The heads of Wisconsin's new Water Quality Task Force are stressing the need to be "proactive," rather than reactive, when it comes to tackling water-related issues across the state.
And as members of the 16-person body are looking to shore up their legislative recommendations in the coming months, that's exactly what Reps. Todd Novak, R-Dodgeville, and Katrina Shankland, D-Stevens Point, are hoping to do.
"I think too much of what we do is reacting to a headline. And this is my goal out of this, is we need to get a plan in place," Novak said, adding: "I also think that we can't keep doing this every two year budget cycle. We need to figure out a sustainable way to keep water programs going."
The panel has been holding a series of public and informational hearings across the state since it was first announced by Assembly Speaker Robin Vos, R-Rochester, in February. Gov. Tony Evers has also declared 2019 the “Year of Clean Drinking Water."
Novak, the chair, and Shankland, the vice-chair, say they're hoping to finalize recommendations this fall and be on the floor with the bills in January or February.
But in the meantime, the committee is holding its final public hearings, which include stops in Menomonie and Superior next week. Still, the body's leaders floated a number of possible legislative efforts that could come out of their work.
That includes increased aid for county conservationist staffing, a grant program for counties to apply for to fund well studies, additional positions at the Department of Natural Resources and the Department of Agriculture, Trade and Consumer Protection, a potential effort to address lead laterals in schools and day cares and other initiatives.
But the cost of those ideas is one factor on lawmakers' minds as they pitch recommendations. In that area, Shankland stressed the importance of considering "the cost of inaction," adding the state is already paying for these issues in its impact on tourism, property values and recreation.
"There's so much that we could be doing and now's our opportunity," she said. "So I think the long-term cost of doing nothing is much worse than the short-term cost of doing something."
Vos at a July public hearing called for "specific things that don’t cost money that this task force could also recommend as opposed to figuring out ways to dole out taxpayer money, according to a Racine Journal Times report.
But Novak noted he hadn't received a mandate from Vos not to spend money, and added he had communicated with the speaker there will be a need for "funding for some of the ideas that we're throwing around and increase in funding to certain programs."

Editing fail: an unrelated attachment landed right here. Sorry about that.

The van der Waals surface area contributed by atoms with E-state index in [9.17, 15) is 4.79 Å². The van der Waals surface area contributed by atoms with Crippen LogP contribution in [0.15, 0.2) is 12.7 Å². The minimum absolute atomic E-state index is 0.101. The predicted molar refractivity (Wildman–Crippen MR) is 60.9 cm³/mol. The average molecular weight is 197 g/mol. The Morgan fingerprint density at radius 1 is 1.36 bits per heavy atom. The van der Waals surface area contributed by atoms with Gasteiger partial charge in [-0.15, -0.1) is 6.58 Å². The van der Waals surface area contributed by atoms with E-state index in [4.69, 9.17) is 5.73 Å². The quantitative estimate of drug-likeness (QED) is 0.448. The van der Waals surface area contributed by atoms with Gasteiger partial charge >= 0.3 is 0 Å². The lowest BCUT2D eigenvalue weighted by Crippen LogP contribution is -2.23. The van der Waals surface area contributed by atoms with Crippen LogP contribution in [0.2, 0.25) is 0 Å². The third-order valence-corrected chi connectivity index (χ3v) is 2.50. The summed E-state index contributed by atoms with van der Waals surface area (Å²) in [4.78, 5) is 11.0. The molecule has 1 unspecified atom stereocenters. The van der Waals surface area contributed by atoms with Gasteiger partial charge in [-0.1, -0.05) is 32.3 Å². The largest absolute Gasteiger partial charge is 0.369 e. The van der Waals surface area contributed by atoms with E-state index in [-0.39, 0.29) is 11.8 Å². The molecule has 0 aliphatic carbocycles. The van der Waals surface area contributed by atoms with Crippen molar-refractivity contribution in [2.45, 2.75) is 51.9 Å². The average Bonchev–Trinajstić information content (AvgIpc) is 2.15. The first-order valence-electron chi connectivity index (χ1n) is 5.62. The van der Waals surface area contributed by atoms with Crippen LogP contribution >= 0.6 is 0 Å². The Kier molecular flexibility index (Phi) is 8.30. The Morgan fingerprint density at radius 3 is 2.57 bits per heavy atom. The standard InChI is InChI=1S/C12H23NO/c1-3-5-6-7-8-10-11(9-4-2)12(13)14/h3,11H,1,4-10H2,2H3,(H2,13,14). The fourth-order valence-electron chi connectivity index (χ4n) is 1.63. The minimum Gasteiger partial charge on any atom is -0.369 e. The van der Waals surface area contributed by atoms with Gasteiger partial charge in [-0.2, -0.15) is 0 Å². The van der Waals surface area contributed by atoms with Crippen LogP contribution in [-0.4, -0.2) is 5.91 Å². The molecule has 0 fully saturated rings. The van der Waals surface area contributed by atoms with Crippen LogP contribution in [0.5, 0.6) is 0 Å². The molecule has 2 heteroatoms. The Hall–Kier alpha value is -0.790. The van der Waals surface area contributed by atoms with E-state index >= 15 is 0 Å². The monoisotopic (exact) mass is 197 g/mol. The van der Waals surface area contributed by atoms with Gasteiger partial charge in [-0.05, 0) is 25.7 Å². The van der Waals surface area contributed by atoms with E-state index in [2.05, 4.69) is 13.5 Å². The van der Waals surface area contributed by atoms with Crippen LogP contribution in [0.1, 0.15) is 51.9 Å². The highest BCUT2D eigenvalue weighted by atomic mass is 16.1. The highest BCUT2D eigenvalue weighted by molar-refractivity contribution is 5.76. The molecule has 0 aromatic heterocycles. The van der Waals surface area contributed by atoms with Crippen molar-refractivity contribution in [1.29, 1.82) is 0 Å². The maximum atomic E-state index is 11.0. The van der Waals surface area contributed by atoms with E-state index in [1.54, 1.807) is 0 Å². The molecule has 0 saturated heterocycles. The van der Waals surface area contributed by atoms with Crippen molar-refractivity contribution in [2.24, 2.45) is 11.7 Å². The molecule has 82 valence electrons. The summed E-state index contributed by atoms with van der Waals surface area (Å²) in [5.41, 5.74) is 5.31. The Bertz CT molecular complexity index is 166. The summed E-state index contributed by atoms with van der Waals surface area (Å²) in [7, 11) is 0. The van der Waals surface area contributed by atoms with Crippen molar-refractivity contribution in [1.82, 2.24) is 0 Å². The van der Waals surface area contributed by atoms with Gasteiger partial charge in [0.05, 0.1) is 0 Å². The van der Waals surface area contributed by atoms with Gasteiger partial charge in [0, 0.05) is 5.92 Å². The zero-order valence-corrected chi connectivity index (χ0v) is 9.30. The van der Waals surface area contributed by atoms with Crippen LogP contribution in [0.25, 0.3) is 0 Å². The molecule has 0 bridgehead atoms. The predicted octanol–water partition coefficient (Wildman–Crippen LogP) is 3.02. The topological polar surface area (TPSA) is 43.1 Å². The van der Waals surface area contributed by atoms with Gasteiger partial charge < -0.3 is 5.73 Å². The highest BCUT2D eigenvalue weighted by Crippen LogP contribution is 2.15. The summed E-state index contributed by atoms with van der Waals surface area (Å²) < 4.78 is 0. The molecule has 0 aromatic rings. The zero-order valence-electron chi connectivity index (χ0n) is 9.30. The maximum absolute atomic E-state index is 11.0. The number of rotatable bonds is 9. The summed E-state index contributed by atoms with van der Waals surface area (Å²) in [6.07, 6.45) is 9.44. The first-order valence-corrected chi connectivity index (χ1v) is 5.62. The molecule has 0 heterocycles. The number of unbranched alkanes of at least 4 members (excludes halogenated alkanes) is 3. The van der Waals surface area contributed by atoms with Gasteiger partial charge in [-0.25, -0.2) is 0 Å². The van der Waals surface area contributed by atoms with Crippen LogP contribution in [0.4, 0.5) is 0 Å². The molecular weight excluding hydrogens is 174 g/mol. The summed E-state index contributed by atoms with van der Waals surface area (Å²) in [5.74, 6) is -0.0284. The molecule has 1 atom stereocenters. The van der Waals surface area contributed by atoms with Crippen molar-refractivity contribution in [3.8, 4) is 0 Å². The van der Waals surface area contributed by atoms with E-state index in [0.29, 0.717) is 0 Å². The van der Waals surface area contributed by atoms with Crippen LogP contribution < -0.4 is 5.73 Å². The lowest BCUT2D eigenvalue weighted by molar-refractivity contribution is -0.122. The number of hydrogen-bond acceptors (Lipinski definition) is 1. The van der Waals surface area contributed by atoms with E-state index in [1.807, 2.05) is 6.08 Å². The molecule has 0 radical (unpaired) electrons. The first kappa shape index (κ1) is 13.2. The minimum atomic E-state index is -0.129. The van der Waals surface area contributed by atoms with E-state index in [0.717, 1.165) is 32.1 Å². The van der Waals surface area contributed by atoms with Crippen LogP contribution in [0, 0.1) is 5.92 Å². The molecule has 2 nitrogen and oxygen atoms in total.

Vos spokeswoman Kit Beyer wrote in an email that the speaker said "there will be investments."
"However, the goal isn’t to just spend money; it’s to find strategic ways to assess and improve water quality in Wisconsin while continuing to be good stewards of taxpayer dollars," she wrote.
Novak was one of two lawmakers who initially requested the task force be created, in light of a report detailing groundwater contamination in wells in southwestern Wisconsin. Most recently, an independent study of 35 private wells in Grant, Iowa and Lafayette counties found 32 were contaminated with fecal matter.
In that vein, Novak and Shankland possible statewide matching grant program that counties could apply to in order to obtain funding for water studies, such as the well testing done in Iowa, Grant and Lafayette counties.
Already, officials and advocates in Crawford, Vernon and Richland counties have floated the idea of doing their own study, called the Driftless Area Water Study, and looking for state support to help fund it.
“I think it's important for us to meet the counties where they're at and help with cost sharing, whether it comes to commissioning a study (for) well testing and source contamination testing or whether it's for mapping and planning, making planning and zoning decisions across counties for future development,” Shankland said. “There are plenty of ways that the state can help counties work together and I think that strategy would be very helpful.”
They also mentioned additional county conservationist staffers, something committee members seem to “uniformly agree on,” Novak said.
“Every place, every hearing we've had, that's one big thing we've heard,” he added.
The pair is weighing bigger initiatives as well, including two Shankland called the “big ideas”: a Wisconsin Clean Water Fund to support continuing water quality initiatives and a new nutrient management program that would incentivize farmers to use less nitrogen on their fields.
On continuing water funding, Shankland pointed to Minnesota’s Clean Water Fund, which collects revenue through a sales tax. Voters in that state added an amendment to their constitution in 2008 that increased the sales and use tax rate by three-eighths of a percent, according to the Minnesota Department of Agriculture, a rate that began in 2009 and will last through 2034.
The generated dollars go toward four different funds, including the Clean Water Fund, which looks to safeguard water quality across lakes, rivers, streams and groundwater, as well as protect drinking water.
Shankland, though, noted paying for a similar fund in Wisconsin through a sales tax would be “a non-starter in this building.” She added she’s been looking at creating a segregated fund – lke the transportation fund -- and directing an existing fee or tax toward it, an option she said “could get bipartisan buy-in.”
“If all of our districts ... are facing some kind of issue with water, then why wouldn't we have an account for it?” she asked. “So I think it's just good planning.”
Novak said he’s open to looking at those ideas and not preemptively “narrow anything down,” adding: “I just think we have to look at everything. We've had a lot of good ideas.”
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